Update (11/17/14): NM DOT confirmed this morning that the dotted lines pictured at the bottom of this post are not for center barrier installation, but “were layout lines of the final wheelpath so the smoothness measurement vehicle could evaluate the proper place in the pavement“. So the barrier is only in place underneath the I-40 underpass, the same as it was before this repaving project began. Thank you for NM DOT for responding to my concern and taking the time to explain the project. Credit must go to the dialogue the New Mexico Coalition for Bicyclists initiated with their engineering committee for effectively voicing the bicycling perspective in roadway design and project implementation, and to all the local bicycling support. I hope we can make and celebrate a sequence of continuing project success stories. Let’s throw a bicycling party for Tijeras when it is done and completed. The new shoulder is generous & smooth. World class bicycling here, folks.
Old Route 66 and the El Camino Real de Tierra Adentro are the new Mother Roads for cyclists! Old Route 66 through Tijeras Canyon has a center barrier going up that seems to have the consequence of putting a squeeze on space for multi modal traffic along the side of the road. The barrier is being constructed underneath the I-40 underpass right now. But I also noticed dotted lines recently painted from the Albuquerque city limits eastward for the first few miles of the canyon apparently indicating there is a plan for a center barrier there too.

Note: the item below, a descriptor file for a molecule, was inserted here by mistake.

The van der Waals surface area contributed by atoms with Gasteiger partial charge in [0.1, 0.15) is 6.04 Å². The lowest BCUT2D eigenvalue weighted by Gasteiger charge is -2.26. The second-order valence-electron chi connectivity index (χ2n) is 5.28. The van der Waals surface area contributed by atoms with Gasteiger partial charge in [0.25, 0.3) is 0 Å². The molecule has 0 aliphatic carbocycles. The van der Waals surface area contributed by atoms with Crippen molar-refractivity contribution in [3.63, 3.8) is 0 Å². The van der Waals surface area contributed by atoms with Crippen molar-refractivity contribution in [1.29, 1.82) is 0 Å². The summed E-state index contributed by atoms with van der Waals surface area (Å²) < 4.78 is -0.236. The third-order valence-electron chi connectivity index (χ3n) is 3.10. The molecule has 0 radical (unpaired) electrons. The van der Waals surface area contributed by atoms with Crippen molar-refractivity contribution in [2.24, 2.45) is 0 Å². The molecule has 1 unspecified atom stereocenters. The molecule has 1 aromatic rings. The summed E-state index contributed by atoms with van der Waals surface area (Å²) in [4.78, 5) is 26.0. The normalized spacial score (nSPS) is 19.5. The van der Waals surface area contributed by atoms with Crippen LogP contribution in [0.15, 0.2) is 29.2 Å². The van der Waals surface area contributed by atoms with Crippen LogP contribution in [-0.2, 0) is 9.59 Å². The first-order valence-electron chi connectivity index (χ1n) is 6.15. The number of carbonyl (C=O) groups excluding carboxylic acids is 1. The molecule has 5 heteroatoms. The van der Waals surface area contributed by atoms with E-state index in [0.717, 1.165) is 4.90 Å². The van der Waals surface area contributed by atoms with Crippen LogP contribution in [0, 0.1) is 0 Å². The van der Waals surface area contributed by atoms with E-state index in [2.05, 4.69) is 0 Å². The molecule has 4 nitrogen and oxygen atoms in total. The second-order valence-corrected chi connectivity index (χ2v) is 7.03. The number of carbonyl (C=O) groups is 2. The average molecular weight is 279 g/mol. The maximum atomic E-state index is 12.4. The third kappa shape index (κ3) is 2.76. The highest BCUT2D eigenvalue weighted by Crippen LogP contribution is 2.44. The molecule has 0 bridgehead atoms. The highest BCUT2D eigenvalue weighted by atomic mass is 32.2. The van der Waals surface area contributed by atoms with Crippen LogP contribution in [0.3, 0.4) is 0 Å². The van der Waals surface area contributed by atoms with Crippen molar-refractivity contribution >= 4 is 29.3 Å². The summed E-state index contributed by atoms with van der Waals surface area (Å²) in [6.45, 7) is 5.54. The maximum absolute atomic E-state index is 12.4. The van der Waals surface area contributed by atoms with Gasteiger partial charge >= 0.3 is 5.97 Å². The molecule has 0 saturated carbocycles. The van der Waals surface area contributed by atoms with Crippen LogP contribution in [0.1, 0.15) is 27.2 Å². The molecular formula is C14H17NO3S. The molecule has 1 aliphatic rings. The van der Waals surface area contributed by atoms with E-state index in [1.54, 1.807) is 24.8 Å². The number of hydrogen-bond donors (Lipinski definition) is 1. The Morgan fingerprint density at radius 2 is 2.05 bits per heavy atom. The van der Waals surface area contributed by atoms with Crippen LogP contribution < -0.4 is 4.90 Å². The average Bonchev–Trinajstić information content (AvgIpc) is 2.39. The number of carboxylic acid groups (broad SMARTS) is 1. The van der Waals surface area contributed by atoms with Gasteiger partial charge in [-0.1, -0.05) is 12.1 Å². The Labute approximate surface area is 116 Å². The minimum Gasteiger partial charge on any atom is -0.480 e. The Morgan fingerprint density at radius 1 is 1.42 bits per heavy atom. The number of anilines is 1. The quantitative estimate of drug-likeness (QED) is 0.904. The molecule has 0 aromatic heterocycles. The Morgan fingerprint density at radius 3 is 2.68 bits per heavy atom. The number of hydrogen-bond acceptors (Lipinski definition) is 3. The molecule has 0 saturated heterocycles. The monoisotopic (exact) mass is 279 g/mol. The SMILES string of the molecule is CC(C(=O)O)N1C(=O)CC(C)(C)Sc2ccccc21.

The center barrier prohibits faster traffic from moving left to give clearance to the slower traffic (like bicycles) they may want to pass. With the center barrier on the left and guard rail on the right there is no escape route. One easement might be to move the guard rails further to the right edge of the pavement to provide more lane + shoulder width. Check out the lane width interactive graphics here to visualize how much lane width is required to provide safe clearance for different types of vehicles passing bicyclists:
Further towards town there are markings painted for a two mile stretch apparently indicating where the center barrier will be situated. Yikes! I don’t think a center barrier would make for a nicer road, and definitely not a safer one for bicyclists. It feels so confining and narrow, especially when there is a guard rail on the other side.
Please email me with ideas for remediation. I contacted the District 3 engineering office this Friday and bike advocates with GABAC and Bicycle Coalition of NM. District 3 indicated plans could be reviewed for a second look. I hope we can discover an end result where Tijeras Canyon is a world class road for bicyclists for years to come. Thanks, Mark bikeyogi (@) gmail.com
“Building infrastructure to support active transportation is an investment in the state’s future”. From the NM DOT Long Range Planning document Fall 2014 http://www.bikenm.org/images/nmdot_long_range_plan-mtgs_fall_2014.pdf
NM DOT, advocates and enthusiasts are working together to protect the safety of bicyclists and improve the quality of experience for everyone on our fine roads that preserve the character of what makes New Mexico unique. Back roads like old route 66 offer access and mobility for all kinds of travelers and keep the New Mexico True experience open and alive for residents, tourists, and active recreationalists. These roads are important to our sense of freedom and identity as New Mexicans, Americans and global citizens sharing our uniqueness with the world. Bicycling like music connects us across cultures.